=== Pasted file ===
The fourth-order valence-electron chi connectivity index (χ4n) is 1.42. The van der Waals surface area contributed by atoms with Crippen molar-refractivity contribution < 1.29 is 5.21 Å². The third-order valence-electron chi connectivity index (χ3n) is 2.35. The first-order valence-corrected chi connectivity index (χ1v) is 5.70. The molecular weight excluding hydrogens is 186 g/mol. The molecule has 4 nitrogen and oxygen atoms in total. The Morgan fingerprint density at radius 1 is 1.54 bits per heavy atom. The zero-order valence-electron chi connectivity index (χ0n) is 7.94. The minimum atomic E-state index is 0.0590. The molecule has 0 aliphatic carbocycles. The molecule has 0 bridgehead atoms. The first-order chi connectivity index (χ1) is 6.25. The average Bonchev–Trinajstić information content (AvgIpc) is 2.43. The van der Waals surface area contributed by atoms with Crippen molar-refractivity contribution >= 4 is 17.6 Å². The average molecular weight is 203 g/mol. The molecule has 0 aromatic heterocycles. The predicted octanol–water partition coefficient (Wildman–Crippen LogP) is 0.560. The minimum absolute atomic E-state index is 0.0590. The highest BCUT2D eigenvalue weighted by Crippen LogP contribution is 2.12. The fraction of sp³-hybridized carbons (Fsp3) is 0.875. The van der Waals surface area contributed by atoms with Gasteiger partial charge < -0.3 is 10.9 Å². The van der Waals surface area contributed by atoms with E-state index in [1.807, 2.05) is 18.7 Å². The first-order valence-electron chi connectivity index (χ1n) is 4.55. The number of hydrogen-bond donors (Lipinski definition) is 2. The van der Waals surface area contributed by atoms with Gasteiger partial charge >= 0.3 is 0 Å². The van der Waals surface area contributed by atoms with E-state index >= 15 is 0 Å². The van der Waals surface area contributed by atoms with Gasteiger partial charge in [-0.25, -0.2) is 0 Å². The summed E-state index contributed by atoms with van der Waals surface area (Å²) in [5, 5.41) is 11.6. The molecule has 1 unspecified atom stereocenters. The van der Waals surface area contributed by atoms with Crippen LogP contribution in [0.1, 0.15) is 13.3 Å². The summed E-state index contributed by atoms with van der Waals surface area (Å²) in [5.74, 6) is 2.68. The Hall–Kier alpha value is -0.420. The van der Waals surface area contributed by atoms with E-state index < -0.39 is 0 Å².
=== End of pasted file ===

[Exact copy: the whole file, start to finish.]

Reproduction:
The fourth-order valence-electron chi connectivity index (χ4n) is 1.42. The van der Waals surface area contributed by atoms with Crippen molar-refractivity contribution < 1.29 is 5.21 Å². The third-order valence-electron chi connectivity index (χ3n) is 2.35. The first-order valence-corrected chi connectivity index (χ1v) is 5.70. The molecular weight excluding hydrogens is 186 g/mol. The molecule has 4 nitrogen and oxygen atoms in total. The Morgan fingerprint density at radius 1 is 1.54 bits per heavy atom. The zero-order valence-electron chi connectivity index (χ0n) is 7.94. The minimum atomic E-state index is 0.0590. The molecule has 0 aliphatic carbocycles. The molecule has 0 bridgehead atoms. The first-order chi connectivity index (χ1) is 6.25. The average Bonchev–Trinajstić information content (AvgIpc) is 2.43. The van der Waals surface area contributed by atoms with Crippen molar-refractivity contribution >= 4 is 17.6 Å². The average molecular weight is 203 g/mol. The molecule has 0 aromatic heterocycles. The predicted octanol–water partition coefficient (Wildman–Crippen LogP) is 0.560. The minimum absolute atomic E-state index is 0.0590. The highest BCUT2D eigenvalue weighted by Crippen LogP contribution is 2.12. The fraction of sp³-hybridized carbons (Fsp3) is 0.875. The van der Waals surface area contributed by atoms with Gasteiger partial charge < -0.3 is 10.9 Å². The van der Waals surface area contributed by atoms with E-state index in [1.807, 2.05) is 18.7 Å². The first-order valence-electron chi connectivity index (χ1n) is 4.55. The number of hydrogen-bond donors (Lipinski definition) is 2. The van der Waals surface area contributed by atoms with Gasteiger partial charge >= 0.3 is 0 Å². The van der Waals surface area contributed by atoms with E-state index >= 15 is 0 Å². The van der Waals surface area contributed by atoms with Gasteiger partial charge in [-0.25, -0.2) is 0 Å². The summed E-state index contributed by atoms with van der Waals surface area (Å²) in [5, 5.41) is 11.6. The molecule has 1 unspecified atom stereocenters. The van der Waals surface area contributed by atoms with Crippen LogP contribution in [0.1, 0.15) is 13.3 Å². The summed E-state index contributed by atoms with van der Waals surface area (Å²) in [5.74, 6) is 2.68. The Hall–Kier alpha value is -0.420. The van der Waals surface area contributed by atoms with E-state index < -0.39 is 0 Å².